Daisy Darker was born with a broken heart. Now after years of avoiding each other, Daisy Darker’s entire family is assembling for Nana’s 80th birthday party in her crumbling gothic house on a tiny tidal island. The family arrives, each of them harboring secrets. When the tide comes in, they will be cut off from the rest of the world for eight hours.
But at the stroke of midnight, as a storm rages, Nana is found dead. And an hour later, the next family member follows…
Trapped on an island where someone is killing them one by one, the Darkers must reckon with their present mystery as well as their past secrets, before the tide goes out and all is revealed. As seen on the TODAY show and picked by Book of the Month, Daisy Darker’s family secrets and Alice Feeney’s trademark shocking twists will keep readers riveted.
What’s it about (in a nutshell):
Daisy Darker by Alice Feeney is the dark and creepy story of Daisy Darker’s life and the events surrounding her grandmother’s 80th birthday. This locked-room mystery kept me guessing until all was revealed.
Initial Expectations (before beginning the book):
When the author is Alice Feeney, I just accept that my only initial expectation can be to expect a lot of shocking twists and turns. The cover gives off a dark and creepy feel backed up by the blurb. The blurb also talks about how the book is a wicked wink to Agatha Christie’s And Then There Were None, which I like the sound of.
Actual Reading Experience:
Like ALL of Alice Feeney’s stories, you won’t want me to say too much in this section because half the fun is the surprises that will be around every corner – and since it’s set in an old mansion, there are lots of corners.
At first, the story really felt like a gothic tale. It started out dark, and a bit pondering, like the darkness was so thick the narration had trouble breaking through it. The writing is so good, and the descriptions are so visceral that you feel the oppressive nature of the island as if you were there. I love Feeney’s writing style; she tells the reader so much while only using a few words. I enjoy a focused story, and this one is just that. Even though it sometimes feels like it may be meandering back in time, you soon realize it’s not wandering. Every word, paragraph, and page have a reason and a point.
Once the murders start happening, though, the pace picks up as my need to know who is killing off the family members one by one mounts. There are so many red herrings I honestly suspected each person until they turned up dead. As with Feeney’s other novels, just when you feel like the shocking twists are over, a few more are thrown in for good measure, so I left the book having to pick my jaw up off the floor. I did not see the big twist coming in advance, but I saw a few others. That was okay, though, because there were plenty more twists for my enjoyment.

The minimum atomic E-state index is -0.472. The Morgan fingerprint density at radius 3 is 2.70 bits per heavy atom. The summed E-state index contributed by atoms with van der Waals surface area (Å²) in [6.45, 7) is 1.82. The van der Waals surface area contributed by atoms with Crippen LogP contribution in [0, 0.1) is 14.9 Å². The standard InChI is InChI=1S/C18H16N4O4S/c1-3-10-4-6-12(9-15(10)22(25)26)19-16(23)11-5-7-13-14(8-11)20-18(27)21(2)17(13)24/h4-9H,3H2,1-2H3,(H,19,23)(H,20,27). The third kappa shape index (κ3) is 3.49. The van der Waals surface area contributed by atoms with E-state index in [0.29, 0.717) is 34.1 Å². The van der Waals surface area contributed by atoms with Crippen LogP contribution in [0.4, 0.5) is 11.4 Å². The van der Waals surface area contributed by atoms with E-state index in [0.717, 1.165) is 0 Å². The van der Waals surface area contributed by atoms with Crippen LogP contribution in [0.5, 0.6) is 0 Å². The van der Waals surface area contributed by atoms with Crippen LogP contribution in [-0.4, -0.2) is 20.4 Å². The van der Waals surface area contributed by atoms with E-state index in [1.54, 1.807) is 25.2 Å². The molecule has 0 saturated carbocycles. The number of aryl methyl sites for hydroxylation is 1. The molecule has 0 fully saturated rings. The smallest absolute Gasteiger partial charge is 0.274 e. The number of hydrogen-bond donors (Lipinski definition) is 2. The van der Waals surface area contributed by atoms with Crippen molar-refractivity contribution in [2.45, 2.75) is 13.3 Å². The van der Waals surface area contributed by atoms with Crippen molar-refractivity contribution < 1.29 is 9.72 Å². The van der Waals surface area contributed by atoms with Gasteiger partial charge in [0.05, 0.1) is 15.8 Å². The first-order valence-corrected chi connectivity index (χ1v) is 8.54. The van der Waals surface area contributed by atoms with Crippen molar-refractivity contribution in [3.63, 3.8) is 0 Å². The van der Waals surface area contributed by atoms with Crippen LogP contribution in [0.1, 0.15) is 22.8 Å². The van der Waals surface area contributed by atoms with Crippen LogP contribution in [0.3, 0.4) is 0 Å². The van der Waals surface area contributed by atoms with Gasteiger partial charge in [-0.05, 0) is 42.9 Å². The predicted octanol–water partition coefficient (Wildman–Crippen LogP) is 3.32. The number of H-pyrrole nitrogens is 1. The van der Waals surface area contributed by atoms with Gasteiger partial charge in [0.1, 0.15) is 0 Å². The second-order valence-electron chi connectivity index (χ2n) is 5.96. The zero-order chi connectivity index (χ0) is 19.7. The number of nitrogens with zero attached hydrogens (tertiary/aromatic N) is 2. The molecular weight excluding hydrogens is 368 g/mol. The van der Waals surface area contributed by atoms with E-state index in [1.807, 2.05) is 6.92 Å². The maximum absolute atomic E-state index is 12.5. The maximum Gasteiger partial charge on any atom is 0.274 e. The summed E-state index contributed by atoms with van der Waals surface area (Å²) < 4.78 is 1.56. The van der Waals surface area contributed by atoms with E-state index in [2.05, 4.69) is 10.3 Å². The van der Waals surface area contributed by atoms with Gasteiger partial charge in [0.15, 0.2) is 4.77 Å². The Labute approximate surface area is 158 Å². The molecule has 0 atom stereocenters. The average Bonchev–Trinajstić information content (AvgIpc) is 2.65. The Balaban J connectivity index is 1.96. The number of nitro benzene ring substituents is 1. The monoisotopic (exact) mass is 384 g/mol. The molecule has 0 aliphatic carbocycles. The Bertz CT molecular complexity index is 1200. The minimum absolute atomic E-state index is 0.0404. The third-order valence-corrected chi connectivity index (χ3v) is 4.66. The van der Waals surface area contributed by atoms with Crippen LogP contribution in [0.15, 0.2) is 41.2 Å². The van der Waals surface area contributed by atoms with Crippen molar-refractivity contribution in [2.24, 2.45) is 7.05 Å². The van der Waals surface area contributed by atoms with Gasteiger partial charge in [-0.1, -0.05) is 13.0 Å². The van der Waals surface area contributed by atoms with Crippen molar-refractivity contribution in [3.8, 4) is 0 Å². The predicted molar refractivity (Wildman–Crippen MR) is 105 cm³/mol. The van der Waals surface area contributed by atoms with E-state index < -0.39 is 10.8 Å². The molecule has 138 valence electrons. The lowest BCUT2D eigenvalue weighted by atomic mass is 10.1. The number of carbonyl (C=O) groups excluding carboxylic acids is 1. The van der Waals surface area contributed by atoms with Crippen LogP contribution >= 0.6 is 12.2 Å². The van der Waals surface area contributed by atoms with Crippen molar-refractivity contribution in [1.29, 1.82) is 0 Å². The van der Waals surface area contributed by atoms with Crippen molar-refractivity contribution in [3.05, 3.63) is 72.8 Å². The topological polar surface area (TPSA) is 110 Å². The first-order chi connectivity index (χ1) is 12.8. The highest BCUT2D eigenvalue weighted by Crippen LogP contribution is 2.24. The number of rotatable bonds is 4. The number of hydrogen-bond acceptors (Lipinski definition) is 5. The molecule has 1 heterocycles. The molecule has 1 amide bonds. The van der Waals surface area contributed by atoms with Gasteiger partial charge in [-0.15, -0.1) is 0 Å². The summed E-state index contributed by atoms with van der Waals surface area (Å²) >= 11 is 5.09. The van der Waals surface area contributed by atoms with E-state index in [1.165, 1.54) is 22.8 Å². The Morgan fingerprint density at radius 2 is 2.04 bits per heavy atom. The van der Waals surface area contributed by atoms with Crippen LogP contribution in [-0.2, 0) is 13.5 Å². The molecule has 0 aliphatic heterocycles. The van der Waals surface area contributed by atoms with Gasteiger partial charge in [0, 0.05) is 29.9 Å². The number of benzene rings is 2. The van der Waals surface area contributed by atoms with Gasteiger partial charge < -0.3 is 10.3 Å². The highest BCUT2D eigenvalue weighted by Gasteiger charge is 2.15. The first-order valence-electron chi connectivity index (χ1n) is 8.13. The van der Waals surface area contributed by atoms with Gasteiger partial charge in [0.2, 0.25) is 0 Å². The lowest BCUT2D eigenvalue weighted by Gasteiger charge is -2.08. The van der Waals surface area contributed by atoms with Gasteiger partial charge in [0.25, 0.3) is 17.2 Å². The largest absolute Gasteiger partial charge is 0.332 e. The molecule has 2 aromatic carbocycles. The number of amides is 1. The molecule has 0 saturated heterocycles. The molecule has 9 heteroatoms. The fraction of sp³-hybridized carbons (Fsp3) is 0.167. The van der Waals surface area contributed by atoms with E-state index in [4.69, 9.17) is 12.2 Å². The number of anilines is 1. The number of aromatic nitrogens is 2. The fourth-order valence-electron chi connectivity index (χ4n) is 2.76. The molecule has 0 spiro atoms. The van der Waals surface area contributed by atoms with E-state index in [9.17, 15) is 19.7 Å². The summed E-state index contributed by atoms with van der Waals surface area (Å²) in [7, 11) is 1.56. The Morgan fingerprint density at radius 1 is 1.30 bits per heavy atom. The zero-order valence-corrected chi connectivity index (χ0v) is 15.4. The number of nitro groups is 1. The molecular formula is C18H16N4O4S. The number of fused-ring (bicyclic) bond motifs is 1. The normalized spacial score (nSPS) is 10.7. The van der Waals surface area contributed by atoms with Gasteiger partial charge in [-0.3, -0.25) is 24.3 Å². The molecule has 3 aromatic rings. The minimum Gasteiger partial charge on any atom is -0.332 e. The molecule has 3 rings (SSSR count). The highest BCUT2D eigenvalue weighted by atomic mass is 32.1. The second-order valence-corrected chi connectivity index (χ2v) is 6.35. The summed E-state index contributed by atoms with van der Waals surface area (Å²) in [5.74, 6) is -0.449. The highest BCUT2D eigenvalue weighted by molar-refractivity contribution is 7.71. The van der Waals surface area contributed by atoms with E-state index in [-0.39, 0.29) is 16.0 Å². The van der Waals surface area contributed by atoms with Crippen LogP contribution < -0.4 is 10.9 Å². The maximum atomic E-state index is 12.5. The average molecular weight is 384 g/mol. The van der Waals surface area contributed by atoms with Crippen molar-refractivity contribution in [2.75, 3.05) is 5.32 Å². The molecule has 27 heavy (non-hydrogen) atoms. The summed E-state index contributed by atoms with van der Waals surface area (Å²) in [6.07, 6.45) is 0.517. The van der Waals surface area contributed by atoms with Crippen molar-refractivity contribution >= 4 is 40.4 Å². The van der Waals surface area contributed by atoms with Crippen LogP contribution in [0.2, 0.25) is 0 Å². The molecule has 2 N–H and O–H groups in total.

Daisy Darker is the main character and narrator. She is a lonely young woman who feels rejected by her family and spends her time volunteering at a senior citizens’ home. She feels closest to her niece Trixie and her grandmother, so she had to be at Seaglass for the birthday celebration.
Frank and Nancy Darker are Daisy’s parents. They have been divorced for many years because of Frank’s inability to stay committed to his marriage. Frank is an orchestra conductor, and Nancy is a wannabe actress. Both come off as self-centered and unlikeable.
Rose and Lily Darker are Daisy’s older sisters. They are both beautiful and intelligent but have many dark secrets. Rose is a veterinarian, and Lily does not work. Instead, she and her daughter Trixie are supported by her mother.
Trixie (Beatrice) Darker is the niece and bright shining star of the Darker family. She is sweet and giving, though a bit immature, as she is still only a teenager.
Narration & Pacing:
The story is told using first-person narration through the main character, Daisy Darker. She tells a woeful tale of what it’s like to grow up in a family that treats her differently because she was born with a broken heart. The pacing can be a bit slow in the past timeline but speeds up in the present timeline. As the body count builds, so do the tension and pace.
I loved the setting! For all intents and purposes, the location, Seaglass, IS the story, and the characters are just the support players. It has a gothic feel which I loved for a “locked-room” mystery, as it is very dark and creepy and just lends itself to a tension-filled story. Nana’s house is situated on a tidal island, so there is no getting off or on it as the tide rolls in and until the tide rolls out.
What It Reminds Me Of:
The blurb mentions Agatha Christie’s, And Then There Were None which I would agree with, but of course, Feeney gives it her own very dark twist.
To Read or Not to Read:
Daisy Darker is a must-read if you love dark and creepy locked-room mysteries with a psychological thriller twist!
Overall Rating: ⭐⭐⭐⭐💫
- Originality: ⭐⭐⭐⭐⭐
- Writing Quality: ⭐⭐⭐⭐⭐
- Pace: ⭐⭐⭐⭐
- Character Development: ⭐⭐⭐⭐
- ‘Couldn’t Put It Down’-ness: ⭐⭐⭐⭐
- Use of Setting: ⭐⭐⭐⭐⭐